Harley Reid during the match between West Coast and St Kilda at Optus Stadium on June 1, 2024. Picture: AFL Photos

THE AFL'S football boss, Laura Kane, has ruled out any prospect of the League removing suspensions from the Rising Star and Brownlow Medal eligibility criteria, after 2023 No.1 pick Harley Reid and Western Bulldogs young gun Sam Darcy both received two-game bans in round 12. 

Both Reid and Darcy are now ineligible for this year's Ron Evans Medal as the AFL Rising Star after being handed suspensions, although West Coast is aiming to reduce the impact grading of Reid's charge from high to medium at the AFL Tribunal on Tuesday night, which would halve the sanction. 

The Victorian was charged with rough conduct after laying a dangerous tackle on St Kilda draftee Darcy Wilson at Optus Stadium, less than 24 hours after Darcy was given two weeks for a late hit on Collingwood defender Brayden Maynard


"I can categorically rule out the eligibility criteria for Rising Star changing," Kane told AFL.com.au on Monday. 

"Notwithstanding the outcomes of the incidents over the weekend – one is being contested albeit on an outcome that would still see Harley miss a game of football – it's not something we're looking at."

North Melbourne great Corey McKernan missed out on the 1994 AFL Rising Star award after being suspended for tripping, paving the way for Chris Scott to win the prize at the start of his decorated career at Brisbane. Toby Greene also missed out in 2012 for a bump, before finishing runner-up in the Kevin Sheedy Medal. 

Kane said the AFL won't consider changing the eligibility criteria next year and beyond, despite the League's crackdown on dangerous tackles and high bumps in recent years leading to an increase in suspensions. 

"No, it's not (something the AFL will consider changing in the future)," she said. 

"The Rising Star has been in existence and awarded since 1993 (when) Nathan Buckley was the first winner. Toby Greene missed (out on winning) in his year that he otherwise would have possibly won it, Dustin Martin the same. That dates back to 2010 and 2012. 

"There are plenty of other awards that those players can win; the best first-year player is an example, but not the Brownlow or the Rising Star."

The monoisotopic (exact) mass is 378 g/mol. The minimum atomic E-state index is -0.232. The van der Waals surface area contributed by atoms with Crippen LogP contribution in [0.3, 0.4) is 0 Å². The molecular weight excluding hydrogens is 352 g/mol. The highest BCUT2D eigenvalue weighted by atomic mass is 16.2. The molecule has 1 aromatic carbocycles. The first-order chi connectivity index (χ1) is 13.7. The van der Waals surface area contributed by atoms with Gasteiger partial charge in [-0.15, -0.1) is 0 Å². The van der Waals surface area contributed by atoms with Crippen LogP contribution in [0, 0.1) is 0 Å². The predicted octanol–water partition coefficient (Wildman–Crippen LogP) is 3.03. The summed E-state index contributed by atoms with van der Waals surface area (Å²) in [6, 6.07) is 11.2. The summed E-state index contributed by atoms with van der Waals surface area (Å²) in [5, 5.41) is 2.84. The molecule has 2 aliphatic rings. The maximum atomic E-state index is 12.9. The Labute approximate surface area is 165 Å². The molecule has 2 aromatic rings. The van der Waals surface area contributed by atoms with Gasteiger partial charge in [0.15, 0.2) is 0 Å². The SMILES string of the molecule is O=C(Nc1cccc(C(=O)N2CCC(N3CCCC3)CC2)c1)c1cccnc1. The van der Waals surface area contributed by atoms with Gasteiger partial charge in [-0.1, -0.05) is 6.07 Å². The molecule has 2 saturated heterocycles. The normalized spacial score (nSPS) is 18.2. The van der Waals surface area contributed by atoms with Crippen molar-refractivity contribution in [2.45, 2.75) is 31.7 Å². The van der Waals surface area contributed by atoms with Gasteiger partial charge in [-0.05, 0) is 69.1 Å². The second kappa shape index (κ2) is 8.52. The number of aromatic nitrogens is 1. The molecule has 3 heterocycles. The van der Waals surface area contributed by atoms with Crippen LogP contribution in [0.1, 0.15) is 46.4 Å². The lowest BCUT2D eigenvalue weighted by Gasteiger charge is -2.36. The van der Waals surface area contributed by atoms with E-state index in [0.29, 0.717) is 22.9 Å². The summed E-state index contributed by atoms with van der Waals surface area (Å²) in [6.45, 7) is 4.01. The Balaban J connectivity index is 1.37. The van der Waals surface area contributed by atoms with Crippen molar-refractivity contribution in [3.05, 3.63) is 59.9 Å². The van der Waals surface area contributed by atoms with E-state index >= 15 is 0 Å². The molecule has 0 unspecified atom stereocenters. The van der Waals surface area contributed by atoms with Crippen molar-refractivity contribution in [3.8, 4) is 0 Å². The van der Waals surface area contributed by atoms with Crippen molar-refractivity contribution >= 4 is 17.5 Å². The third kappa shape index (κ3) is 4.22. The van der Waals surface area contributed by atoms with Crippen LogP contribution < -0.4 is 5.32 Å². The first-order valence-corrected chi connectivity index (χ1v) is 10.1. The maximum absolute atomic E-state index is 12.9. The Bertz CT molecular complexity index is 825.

Sam Darcy after colliding with Brayden Maynard during the Western Bulldogs' win over Collingwood in round 12, 2024. Picture: AFL Photos

Meanwhile, Kane said the AFL was satisfied with the way St Kilda handled the head injury assessment of ruckman Rowan Marshall in the dying minutes of Saturday's game against West Coast, where Saints doctor John Brooks entered the field of play to conduct an assessment. 

Marshall passed a SCAT6 assessment after the final siren and hasn't displayed any symptoms since returning to Melbourne on Sunday. 

"We were comfortable with the fact Rowan didn't need to leave the field of play," she said.

Rowan Marshall in action during St Kilda's clash with West Coast in round 12, 2024. Picture: AFL Photos

"We spoke a couple of weeks ago about head injury assessments occurring on the field. I think what's important here is just the communication, so the communication between player, between club official – that was the doctor in this case – and our umpires. We need to make that as efficient as effective as possible. 

"Clearly we can spend some time making sure that's a smooth a process moving forward. We're comfortable with St Kilda's management of their player and so we will spend some time educating our clubs on the best way to communicate in that very tightly contested situation, always prioritising health and safety if and when a situation arose where a player did need to come off the field."

After tightening the interpretation of holding the ball ahead of round 12 to give players less time to dispose of the ball, Kane was pleased to observe a rise of more than 40 per cent of free kicks paid compared to the season average. 

"It is important to note that we didn't make a rule change, we made an interpretation change to one aspect of how our umpires officiate the game and we were really pleased," she said.

"The umpires were monitoring this, as were we, over the past couple of weeks in particular, noticing a very good problem to have which was players weren't bringing players to ground in un unsafe way. We needed to blow our whistle a little bit quicker to make sure we maintained player health and safety. 

"We saw that and we expected to see a little uptick in holding the ball frees paid. I think if we didn't I might have questioned why we made the interpretation change but we saw an increase of three on average per game."